Note that cellulose nitrate-based film may deteriorate and disintegrate at room temperature. Cinema film in particular can combust spontaneously. All cellulose nitrate film stock should therefore be isolated, and advice on storage sought from the Fire Brigade.

Cellulose acetate

Cellulose acetate degrades in a similar manner to cellulose nitrate, but with the production of acetic acid, hence the vinegary smell. The migration of plasticiser to the surface of the object can results in a “tacky” surface.

PVC

The main breakdown problem associated with PVC is the loss of its plasticisers. This results in a sticky deposit on the surface which attracts dirt, and in the material becoming more rigid and liable to crack and go yellow.

Casein

The problems most usually associated with this material are cracking and splitting due physical and environmental stresses.

  • A conservator can give you advice on how to deal with all of these problems and whether specialist treatment is necessary (or effective).

What you can do - Storage

Storing plastics at low temperatures and relative humidities will slow down the rate of degradation reactions. Plastic objects should also be kept in low light levels.

Some objects require special care, especially those made from cellulose nitrate and acetate. These should be stored in a cool, dry atmosphere. Never store them in humid surroundings such as laundry rooms as this can cause warping.

If objects show signs of degradation - such as a smell of vinegar or camphor, it is best to separate them from other objects. Either leave the plastics loosely covered with acid-free tissue or even silicone paper to stop dirt getting at them if there is a strong acid smell. If there is any surface acid you could remove it with a dry tissue (it might stick, so be careful), or a very lightly water-moistened one, but do dry the surface carefully afterwards.

What you can do - Cleaning

As solvents may react with specific plastics, causing stress-cracking it is best to avoid their usage. Mechanical “dry” cleaning such as brushing and dusting is the best way to remove surface dirt. You can also use cotton swabs dampened slightly with water, but make sure the surface is dried thoroughly afterwards.

Consulting a conservator

As owner and collector of plastic items, you can prevent damage by improving storage and protection as above, but there are instances where a conservator experienced in this field can provide invaluable help.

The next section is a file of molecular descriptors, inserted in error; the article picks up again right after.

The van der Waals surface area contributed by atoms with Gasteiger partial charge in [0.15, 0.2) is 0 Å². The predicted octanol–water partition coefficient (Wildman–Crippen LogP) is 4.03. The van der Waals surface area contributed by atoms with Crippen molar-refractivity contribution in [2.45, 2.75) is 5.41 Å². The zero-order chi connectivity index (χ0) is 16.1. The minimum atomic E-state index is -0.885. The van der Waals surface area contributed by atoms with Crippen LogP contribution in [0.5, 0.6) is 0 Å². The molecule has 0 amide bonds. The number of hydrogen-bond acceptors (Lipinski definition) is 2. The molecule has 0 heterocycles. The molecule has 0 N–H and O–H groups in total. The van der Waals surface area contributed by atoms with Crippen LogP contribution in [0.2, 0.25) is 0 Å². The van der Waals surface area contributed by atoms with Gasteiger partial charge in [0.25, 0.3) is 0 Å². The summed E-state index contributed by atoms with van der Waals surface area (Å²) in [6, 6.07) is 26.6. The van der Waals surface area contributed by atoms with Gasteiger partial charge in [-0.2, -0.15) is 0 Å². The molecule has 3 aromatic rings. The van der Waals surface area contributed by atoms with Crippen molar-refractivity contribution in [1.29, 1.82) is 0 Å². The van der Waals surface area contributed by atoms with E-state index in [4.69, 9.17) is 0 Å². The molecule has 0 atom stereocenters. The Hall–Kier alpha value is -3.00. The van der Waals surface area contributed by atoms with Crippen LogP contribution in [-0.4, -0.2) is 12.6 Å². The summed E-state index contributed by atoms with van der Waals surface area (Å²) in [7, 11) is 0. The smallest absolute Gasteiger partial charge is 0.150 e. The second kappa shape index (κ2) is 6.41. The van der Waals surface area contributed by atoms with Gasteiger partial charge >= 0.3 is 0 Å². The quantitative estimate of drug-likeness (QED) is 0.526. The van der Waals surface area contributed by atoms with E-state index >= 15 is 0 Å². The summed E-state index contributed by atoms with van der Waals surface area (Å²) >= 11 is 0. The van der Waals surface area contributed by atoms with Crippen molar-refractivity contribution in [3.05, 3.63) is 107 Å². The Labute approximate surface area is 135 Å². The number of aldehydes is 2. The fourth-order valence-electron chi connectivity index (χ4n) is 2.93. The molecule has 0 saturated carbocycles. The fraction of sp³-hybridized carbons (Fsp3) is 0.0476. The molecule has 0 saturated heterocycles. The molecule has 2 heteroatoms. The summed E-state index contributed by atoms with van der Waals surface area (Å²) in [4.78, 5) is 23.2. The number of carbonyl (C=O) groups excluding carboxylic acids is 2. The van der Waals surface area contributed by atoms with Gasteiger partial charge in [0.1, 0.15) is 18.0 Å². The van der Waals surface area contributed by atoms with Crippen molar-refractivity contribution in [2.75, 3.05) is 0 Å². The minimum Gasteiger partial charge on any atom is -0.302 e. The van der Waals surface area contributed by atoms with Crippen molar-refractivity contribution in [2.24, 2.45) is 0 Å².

• Plastics are different – the exact make-up and “recipe” of each type of material has a great deal of influence over how long it will survive or stay looking good. Even individual colourings within the same type of object can make a difference. A conservator can help analyse and precisely identify the type of plastic you have in your collection. You will then be best informed about how to care for it.
  • Plastics are difficult to stabilise once they have started to deteriorate and they can fall apart quickly. A conservator can carry out treatment to stabilise certain plastics and can make enclosures and storage environments to stabilise an item at the very least.

Use the Conservation Register to Find a conservator.

© Icon, the Institute of Conservation 2011.

This article offers general guidance and is not intended to be a substitute for the professional advice of an accredited conservator. The views expressed are those of the author or authors, and do not necessarily represent the views of the Institute of Conservation.

The Institute of Conservation would like to acknowledge use of the MGC publication 'Ours for Keeps' in the preparation of this text. The Institute of Conservation and its partners accept no liability for any loss or damage which may arise if this guidance is followed.

The Institute of Conservation would like to acknowledge the support of The Royal Commission for the Exhibition of 1851 in the production of this guidance information. Further information on The Royal Commission for the Exhibition of 1851 and its work is available at www.royalcommission1851.org.uk.